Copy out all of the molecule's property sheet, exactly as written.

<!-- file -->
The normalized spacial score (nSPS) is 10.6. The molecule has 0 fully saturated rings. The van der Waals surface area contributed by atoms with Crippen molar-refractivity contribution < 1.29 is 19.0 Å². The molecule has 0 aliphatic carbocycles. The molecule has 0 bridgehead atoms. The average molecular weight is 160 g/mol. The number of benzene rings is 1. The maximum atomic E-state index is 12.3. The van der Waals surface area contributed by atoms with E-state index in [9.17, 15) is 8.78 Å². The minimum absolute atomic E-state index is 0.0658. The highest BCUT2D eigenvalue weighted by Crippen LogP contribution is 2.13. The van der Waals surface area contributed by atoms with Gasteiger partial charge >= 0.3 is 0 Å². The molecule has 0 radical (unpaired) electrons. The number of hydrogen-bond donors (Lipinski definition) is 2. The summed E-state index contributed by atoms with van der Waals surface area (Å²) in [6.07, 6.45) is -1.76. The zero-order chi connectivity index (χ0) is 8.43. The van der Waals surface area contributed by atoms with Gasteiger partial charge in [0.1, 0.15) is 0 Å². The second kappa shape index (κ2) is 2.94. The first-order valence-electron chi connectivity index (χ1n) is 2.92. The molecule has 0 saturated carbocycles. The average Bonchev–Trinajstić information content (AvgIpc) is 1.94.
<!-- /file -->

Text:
The normalized spacial score (nSPS) is 10.6. The molecule has 0 fully saturated rings. The van der Waals surface area contributed by atoms with Crippen molar-refractivity contribution < 1.29 is 19.0 Å². The molecule has 0 aliphatic carbocycles. The molecule has 0 bridgehead atoms. The average molecular weight is 160 g/mol. The number of benzene rings is 1. The maximum atomic E-state index is 12.3. The van der Waals surface area contributed by atoms with E-state index in [9.17, 15) is 8.78 Å². The minimum absolute atomic E-state index is 0.0658. The highest BCUT2D eigenvalue weighted by Crippen LogP contribution is 2.13. The van der Waals surface area contributed by atoms with Gasteiger partial charge >= 0.3 is 0 Å². The molecule has 0 radical (unpaired) electrons. The number of hydrogen-bond donors (Lipinski definition) is 2. The summed E-state index contributed by atoms with van der Waals surface area (Å²) in [6.07, 6.45) is -1.76. The zero-order chi connectivity index (χ0) is 8.43. The van der Waals surface area contributed by atoms with Gasteiger partial charge in [0.1, 0.15) is 0 Å². The second kappa shape index (κ2) is 2.94. The first-order valence-electron chi connectivity index (χ1n) is 2.92. The molecule has 0 saturated carbocycles. The average Bonchev–Trinajstić information content (AvgIpc) is 1.94.